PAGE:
How to Make a $10 DIY Compost Bin for Your Garden

How to Make a $10 Compost Bin

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Composting is one of the best things you can do for your garden, but a compost bin can cost you anywhere from $50 to $300. I don’t know about you, but I prefer not to spend money unless needed. So, I figured out how to make a $10 compost bin – and it works.

Compost is the perfect soil amendment, and it’s free for you to make at home. A compost bin needs to have space for the dirt, scraps, and other items you add into it. It needs to have drainage holes and air circulation. Pretty simple, right?

Ready to make your $10 compost bin? Let’s get started!

Be sure to grab your copy of my new e-book, The Vegetable Garden Plan!

Items Needed to Make a $10 Compost Bin

  • Rubbermaid Container
  • Knife, Box Cutter, or Drill
  • Duct Tape
  • Chicken Wire
  • Scissors

How to Make a D.I.Y Compost Bin

Here are the step-by-step instructions to follow. While I used a knife, you can use a drill. Mine happened to be dead when I decided to make this bin.

Poor planning on my end!

Step 1: Pick Your Compost Bin

First, find the container that you want. I had an extra Rubbermaid container that previously held children’s clothes waiting for my younger kids to get older.

You’ll find that it’s not so strange to make a DIY Rubbermaid compost bin! Make sure it’s, at least, 24 inches tall or taller, and it does need to have the lid as well. A lid is necessary to keep the dirt moist and all of the critters out of the bin.

Listen, I love Amazon, but these bins are way too pricey on there. Walmart has them for around $7, so make a trip into town.

Step 2: Poke Holes in Your Compost Bin

Once you have your container, poke holes in the bottom and sides of the container. I just cut some slits into the plastic with a sharp knife, but a drill should do the job as well.

Adding holes to the bottom of the bin is necessary for two purposes.

  • You need aeration (air movement) throughout your compost. You really don’t want to trap all of those scents into the bin.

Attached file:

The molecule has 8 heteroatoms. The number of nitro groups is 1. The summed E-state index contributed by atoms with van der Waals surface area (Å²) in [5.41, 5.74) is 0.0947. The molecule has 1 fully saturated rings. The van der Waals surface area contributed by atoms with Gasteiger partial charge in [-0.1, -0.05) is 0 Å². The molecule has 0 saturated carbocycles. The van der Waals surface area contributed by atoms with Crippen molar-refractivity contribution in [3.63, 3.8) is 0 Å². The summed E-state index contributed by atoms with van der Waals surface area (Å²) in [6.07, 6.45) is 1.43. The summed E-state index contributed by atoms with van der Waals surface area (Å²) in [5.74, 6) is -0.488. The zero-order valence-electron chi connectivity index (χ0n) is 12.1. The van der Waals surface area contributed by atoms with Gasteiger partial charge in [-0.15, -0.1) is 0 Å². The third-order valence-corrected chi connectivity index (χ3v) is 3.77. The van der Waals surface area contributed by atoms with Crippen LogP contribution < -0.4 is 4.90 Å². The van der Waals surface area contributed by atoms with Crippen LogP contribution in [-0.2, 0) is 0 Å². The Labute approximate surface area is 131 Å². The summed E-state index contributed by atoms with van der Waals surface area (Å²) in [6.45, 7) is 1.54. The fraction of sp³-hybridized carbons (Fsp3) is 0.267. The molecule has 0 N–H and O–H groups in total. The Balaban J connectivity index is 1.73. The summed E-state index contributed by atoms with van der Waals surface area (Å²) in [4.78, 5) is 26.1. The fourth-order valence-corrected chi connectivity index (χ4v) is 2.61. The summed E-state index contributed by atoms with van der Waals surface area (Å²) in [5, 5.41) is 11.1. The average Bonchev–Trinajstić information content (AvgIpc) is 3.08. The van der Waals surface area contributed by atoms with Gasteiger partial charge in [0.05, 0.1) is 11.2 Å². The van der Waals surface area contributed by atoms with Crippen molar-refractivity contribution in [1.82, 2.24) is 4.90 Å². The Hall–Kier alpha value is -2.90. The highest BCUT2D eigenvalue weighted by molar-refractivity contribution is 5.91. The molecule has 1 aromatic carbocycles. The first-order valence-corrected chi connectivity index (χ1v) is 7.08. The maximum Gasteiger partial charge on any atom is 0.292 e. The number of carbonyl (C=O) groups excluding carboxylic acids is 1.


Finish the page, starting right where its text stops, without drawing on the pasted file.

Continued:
• The holes let water drip out of the bin.

Step 3: Fix The Lid

Next, cut a rectangle out of the lid. This provides plenty of airflow and lets you add water to the bin without needing to take off the lid. Plus, it keeps animals out of it.

As you can see, mine isn’t a perfect rectangle or close to perfect. I don’t know what happened there; I got a bit distracted with four kids running around.

Look at this toddler’s toes! So darn cute.

Cut the chicken wire to be a bit larger than the rectangle you cut. Using duct tape, secure it to the lid. Duct tape fixes everything, seriously.

I never said this was beautiful, just cheap!

You might be able to use a staple gun as well, depending on the staple gun that you have. Some are designed for plastic materials.

Step 4: Toss in Dirt and Create a Base

Now, you’re ready to start composting. Add dirt, fruit and veggie scraps, some dried leaves from your yard, and more. Just make sure to avoid these items in your compost; they do more harm than good.

Step 5: Toss in Your Food Scraps

Now it’s time to start composting kitchen waste. So many items that you have and use in your daily life are compost safe.

Worried that you’ll put something unsafe into your compost bin? Make a composting list!

Here are some green and brown materials for composting.

  • Eggshells
  • Coffee Grounds
  • Tea Leaves
  • Fruit Scraps
  • Veggie Scraps
  • Newspaper
  • Napkins
  • Lint
  • Old Wine
  • Leaves
  • Grass Clippings
  • Twigs
  • Shredded Brown Paper Bags
  • Corn Stalks
  • Coffee Filters
  • Straw
  • Peat Moss

Step 6: Turn and Moisten

The last step is to moisten the materials and turn it with a shovel. It’s not a good idea to add TOO much water. If you add too much water, you can end up with a stinky compost bin.

Turning with a shovel is just as easy as it sounds. Use a shovel and turn the dirt around. You need to do this each time you add something to your bin, but that’s simple. Leave the shovel nearby. It only takes a few moments!

Picking the Right Area for Your Compost Bin